NNSA recently launched a new web platform to help the 48 participating governments of the Nuclear Suppliers Group (NSG) work together to contribute to the nonproliferation of nuclear weapons.
The NSG is a group of nuclear supplier countries, which seeks to ensure the peaceful uses of nuclear technology through the implementation of the NSG Guidelines. NSG participating governments commit to uphold its guidelines and exchange information, including on developments of nuclear proliferation concern.
The NSG Guidelines contain conditions of supply that participating governments apply to nuclear and nuclear-related exports for peaceful purposes. The Guidelines help ensure that such transfers will not be diverted to unsafeguarded nuclear fuel cycle or nuclear explosive activities, while not unjustly hindering legitimate trade and cooperation. The NSG Guidelines consist of two parts:
- The Part 1 Guidelines apply to the export of items that are especially designed or prepared for nuclear use, such as nuclear power plants, enriched uranium, and equipment that fabricates nuclear fuel.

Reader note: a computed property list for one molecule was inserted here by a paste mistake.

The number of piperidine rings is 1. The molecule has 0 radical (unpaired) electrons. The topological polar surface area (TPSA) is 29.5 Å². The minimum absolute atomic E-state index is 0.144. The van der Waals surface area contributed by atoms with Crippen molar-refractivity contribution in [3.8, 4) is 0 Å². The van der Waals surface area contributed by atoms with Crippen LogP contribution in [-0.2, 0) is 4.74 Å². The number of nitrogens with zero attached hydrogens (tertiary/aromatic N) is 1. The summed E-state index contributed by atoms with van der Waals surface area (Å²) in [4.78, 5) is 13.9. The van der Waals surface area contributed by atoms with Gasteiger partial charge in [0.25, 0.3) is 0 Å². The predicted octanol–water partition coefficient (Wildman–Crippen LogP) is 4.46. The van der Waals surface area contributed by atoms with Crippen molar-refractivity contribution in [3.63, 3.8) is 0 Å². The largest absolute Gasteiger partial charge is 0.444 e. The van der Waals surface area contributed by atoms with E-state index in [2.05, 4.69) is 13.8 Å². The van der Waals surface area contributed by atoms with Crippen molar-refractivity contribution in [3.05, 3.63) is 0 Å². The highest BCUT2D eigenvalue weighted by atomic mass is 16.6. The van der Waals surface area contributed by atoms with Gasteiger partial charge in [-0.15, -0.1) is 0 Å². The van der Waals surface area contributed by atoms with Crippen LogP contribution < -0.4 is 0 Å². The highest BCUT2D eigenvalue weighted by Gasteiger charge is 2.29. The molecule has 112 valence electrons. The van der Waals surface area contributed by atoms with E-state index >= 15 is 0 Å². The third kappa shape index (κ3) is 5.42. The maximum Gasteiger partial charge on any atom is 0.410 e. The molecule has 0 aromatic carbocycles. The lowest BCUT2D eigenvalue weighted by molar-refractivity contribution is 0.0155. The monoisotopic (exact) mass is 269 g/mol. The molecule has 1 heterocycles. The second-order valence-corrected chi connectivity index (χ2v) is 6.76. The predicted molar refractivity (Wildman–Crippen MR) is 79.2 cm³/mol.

- The Part 2 Guidelines apply to the export of items that might be used in the nuclear realm but have other uses, too. Examples include radiation-hardened cameras, lasers, and high explosives.
As an NSG participating government, the United States is responsible for maintaining the Group’s secure intranet and document repository, which is known as the NSG Information Sharing System (NISS). In October, NNSA released a modernized version of NISS, led by NNSA’s Office of Nonproliferation and Arms control (NPAC) and developed by Lawrence Livermore National Laboratory, for use by the delegations to the NSG.
“During the COVID-19 pandemic, it is more important than ever for the NSG’s participating governments to have access to electronic channels of communication that are easy to use and secure,” said Dr. Brent Park, NNSA Deputy Administrator for Defense Nuclear Nonproliferation. “The new NISS system will help the Group advance its critical nonproliferation work during this challenging time.”
In addition to developing and maintaining NISS, NPAC serves on the U.S. delegation to the NSG, providing key technical expertise to ensure the Group’s controls keep pace with technological, industry, and proliferation developments. This work is an important part of NNSA’s broader efforts to prevent the spread of materials, technology, and expertise related to nuclear weapons.